Maxwell to seek new trial after reports of juror’s sex abuse

Posted at 5:35 PM, January 5, 2022 and last updated 7:47 AM, June 2, 2023

By LARRY NEUMEISTER Associated Press

NEW YORK (AP) — Ghislaine Maxwell, convicted last week of conspiring to recruit and groom teenage girls to be abused by Jeffrey Epstein, intends to request a new trial after revelations by one of the jurors in her case that he was a victim of sexual abuse, her defense lawyers said Wednesday.


Two defense lawyers — Jeffrey Pagliuca and Laura Menninger — said in a letter to U.S. District Judge Alison J. Nathan that “based on undisputed, publicly available information, the Court can and should order a new trial without any evidentiary hearing.”

“Ms. Maxwell intends to request a new trial,” they wrote. “Any submission will include all known undisputed remarks of the Juror, including recorded statements, the relevant questionnaire, and other noncontroverted facts. It is clear to Ms. Maxwell that based on this record alone a new trial is required.”

They added that if a hearing is required, it should happen soon and that all jurors who deliberated “need to be examined, not to impeach the verdict, but to evaluate the Juror’s conduct.”

Attorney Christian Everdell said in his own letter to Nathan that the judge should suspend all other post-trial motions in the case while learning more about the juror’s actions because the revelation “presents incontrovertible grounds for a new trial.”

“Should the defense prevail on this motion — and we believe the law and facts are clearly on our side — it would render all other post-trial motions moot,” he wrote.

He said Maxwell “should not have to expend precious time and resources briefing other motions when this motion can and should be dispositive.”

FILE – In this courtroom sketch, Ghislaine Maxwell, center, sits in the courtroom during a discussion about a note from the jury, during her sex trafficking trial, Wednesday, Dec. 29, 2021, in New York. (AP Photo/Elizabeth Williams, File)

In interviews published Tuesday and Wednesday by The Independent and the Daily Mail, one juror described a moment during the deliberations when he told fellow jurors in Maxwell’s trial that, like some of the victims of the late financier Epstein, he had been sexually abused as a child. And he said he convinced other jurors that a victim’s imperfect memory of sex abuse doesn’t mean it didn’t happen.

“I know what happened when I was sexually abused. I remember the color of the carpet, the walls. Some of it can be replayed like a video,” he said he told the jury, according to The Independent. “But I can’t remember all the details, there are some things that run together.”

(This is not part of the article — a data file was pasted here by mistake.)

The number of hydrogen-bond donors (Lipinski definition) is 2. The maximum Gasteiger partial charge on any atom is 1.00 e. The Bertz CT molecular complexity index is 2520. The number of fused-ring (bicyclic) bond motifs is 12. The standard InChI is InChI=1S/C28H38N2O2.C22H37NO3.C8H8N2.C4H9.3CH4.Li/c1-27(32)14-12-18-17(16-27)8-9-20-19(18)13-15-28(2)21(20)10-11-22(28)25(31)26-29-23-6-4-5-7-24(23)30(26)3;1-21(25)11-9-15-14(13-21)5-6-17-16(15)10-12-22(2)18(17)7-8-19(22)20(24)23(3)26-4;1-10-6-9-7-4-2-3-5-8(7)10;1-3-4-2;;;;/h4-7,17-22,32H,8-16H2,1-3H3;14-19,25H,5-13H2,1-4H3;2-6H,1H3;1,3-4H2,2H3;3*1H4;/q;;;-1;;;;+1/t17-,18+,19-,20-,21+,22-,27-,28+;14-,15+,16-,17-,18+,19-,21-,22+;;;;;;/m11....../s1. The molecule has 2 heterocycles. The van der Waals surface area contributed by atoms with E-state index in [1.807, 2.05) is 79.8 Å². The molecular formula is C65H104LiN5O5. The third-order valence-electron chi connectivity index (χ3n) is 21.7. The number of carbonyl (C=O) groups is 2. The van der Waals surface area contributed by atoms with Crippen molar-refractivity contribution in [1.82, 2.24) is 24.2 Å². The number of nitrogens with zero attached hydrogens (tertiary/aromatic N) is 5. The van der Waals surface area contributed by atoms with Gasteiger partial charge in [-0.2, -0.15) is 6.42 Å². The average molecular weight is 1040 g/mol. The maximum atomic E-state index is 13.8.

In their own letter to Nathan, even prosecutors said those reports “merit attention by the Court.” The juror was identified only by his first and middle name in the articles.

Prosecutors suggested in their letter that Nathan schedule a hearing in about one month, along with a schedule for lawyers to file briefs regarding the applicable law and the scope of the hearing.

“The Government respectfully submits that any juror investigation should be conducted exclusively under the supervision of the Court,” prosecutors wrote.

If the judge decides to conduct a hearing, her staff should “promptly contact the juror to notify him” and inquire whether he would like a lawyer to be appointed in connection with it, prosecutors said.

Potential jurors in Maxwell’s case were asked to fill out a questionnaire asking: “Have you or a friend or family member ever been the victim of sexual harassment, sexual abuse, or sexual assault?”

Quoting from the press reports, prosecutors said the juror asserted that he “flew through” the questionnaire and didn’t recall being asked if he’d been a victim of sex abuse.

Defense lawyers did not respond to requests for comment. Prosecutors said in their letter that they’d reached out to defense counsel on Tuesday night but they had not yet responded.

Epstein killed himself in jail in 2019 as he awaited a sex trafficking trial.

No sentencing date has been set after the conviction of Maxwell, 60, and she is still facing trial on perjury charges.